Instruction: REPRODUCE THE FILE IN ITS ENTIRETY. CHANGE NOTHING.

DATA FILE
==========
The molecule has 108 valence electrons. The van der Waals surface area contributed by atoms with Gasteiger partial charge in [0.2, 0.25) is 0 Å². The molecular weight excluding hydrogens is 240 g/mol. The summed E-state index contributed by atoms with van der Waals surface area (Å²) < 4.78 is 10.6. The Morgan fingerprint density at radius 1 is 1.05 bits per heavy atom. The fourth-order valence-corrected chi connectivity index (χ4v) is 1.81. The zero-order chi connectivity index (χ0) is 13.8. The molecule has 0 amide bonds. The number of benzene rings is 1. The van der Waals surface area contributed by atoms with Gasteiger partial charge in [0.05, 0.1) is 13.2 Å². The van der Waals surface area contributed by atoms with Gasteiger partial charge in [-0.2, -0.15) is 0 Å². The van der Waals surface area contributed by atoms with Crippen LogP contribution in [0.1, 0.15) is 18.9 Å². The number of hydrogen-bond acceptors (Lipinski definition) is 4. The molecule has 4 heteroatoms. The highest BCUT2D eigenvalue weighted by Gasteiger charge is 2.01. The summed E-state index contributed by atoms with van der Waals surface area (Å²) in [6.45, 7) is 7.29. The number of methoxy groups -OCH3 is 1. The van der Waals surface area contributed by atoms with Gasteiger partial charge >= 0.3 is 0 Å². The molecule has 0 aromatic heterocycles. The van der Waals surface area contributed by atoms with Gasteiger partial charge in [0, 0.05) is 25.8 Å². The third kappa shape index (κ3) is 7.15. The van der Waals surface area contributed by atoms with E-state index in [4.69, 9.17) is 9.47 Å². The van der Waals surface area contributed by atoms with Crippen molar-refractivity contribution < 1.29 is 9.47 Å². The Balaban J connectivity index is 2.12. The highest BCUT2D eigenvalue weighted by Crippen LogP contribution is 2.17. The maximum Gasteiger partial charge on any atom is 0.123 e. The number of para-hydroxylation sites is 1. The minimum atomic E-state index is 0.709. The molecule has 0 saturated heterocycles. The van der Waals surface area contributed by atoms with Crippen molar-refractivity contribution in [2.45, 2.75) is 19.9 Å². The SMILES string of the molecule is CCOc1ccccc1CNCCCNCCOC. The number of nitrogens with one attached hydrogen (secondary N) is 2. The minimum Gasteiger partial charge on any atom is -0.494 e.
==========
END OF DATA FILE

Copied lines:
The molecule has 108 valence electrons. The van der Waals surface area contributed by atoms with Gasteiger partial charge in [0.2, 0.25) is 0 Å². The molecular weight excluding hydrogens is 240 g/mol. The summed E-state index contributed by atoms with van der Waals surface area (Å²) < 4.78 is 10.6. The Morgan fingerprint density at radius 1 is 1.05 bits per heavy atom. The fourth-order valence-corrected chi connectivity index (χ4v) is 1.81. The zero-order chi connectivity index (χ0) is 13.8. The molecule has 0 amide bonds. The number of benzene rings is 1. The van der Waals surface area contributed by atoms with Gasteiger partial charge in [0.05, 0.1) is 13.2 Å². The van der Waals surface area contributed by atoms with Gasteiger partial charge in [-0.2, -0.15) is 0 Å². The van der Waals surface area contributed by atoms with Crippen LogP contribution in [0.1, 0.15) is 18.9 Å². The number of hydrogen-bond acceptors (Lipinski definition) is 4. The molecule has 4 heteroatoms. The highest BCUT2D eigenvalue weighted by Gasteiger charge is 2.01. The summed E-state index contributed by atoms with van der Waals surface area (Å²) in [6.45, 7) is 7.29. The number of methoxy groups -OCH3 is 1. The van der Waals surface area contributed by atoms with Gasteiger partial charge >= 0.3 is 0 Å². The molecule has 0 aromatic heterocycles. The van der Waals surface area contributed by atoms with Gasteiger partial charge in [0, 0.05) is 25.8 Å². The third kappa shape index (κ3) is 7.15. The van der Waals surface area contributed by atoms with E-state index in [4.69, 9.17) is 9.47 Å². The van der Waals surface area contributed by atoms with Crippen molar-refractivity contribution < 1.29 is 9.47 Å². The Balaban J connectivity index is 2.12. The highest BCUT2D eigenvalue weighted by Crippen LogP contribution is 2.17. The maximum Gasteiger partial charge on any atom is 0.123 e. The number of para-hydroxylation sites is 1. The minimum atomic E-state index is 0.709. The molecule has 0 saturated heterocycles. The van der Waals surface area contributed by atoms with Crippen molar-refractivity contribution in [2.45, 2.75) is 19.9 Å². The SMILES string of the molecule is CCOc1ccccc1CNCCCNCCOC. The number of nitrogens with one attached hydrogen (secondary N) is 2. The minimum Gasteiger partial charge on any atom is -0.494 e.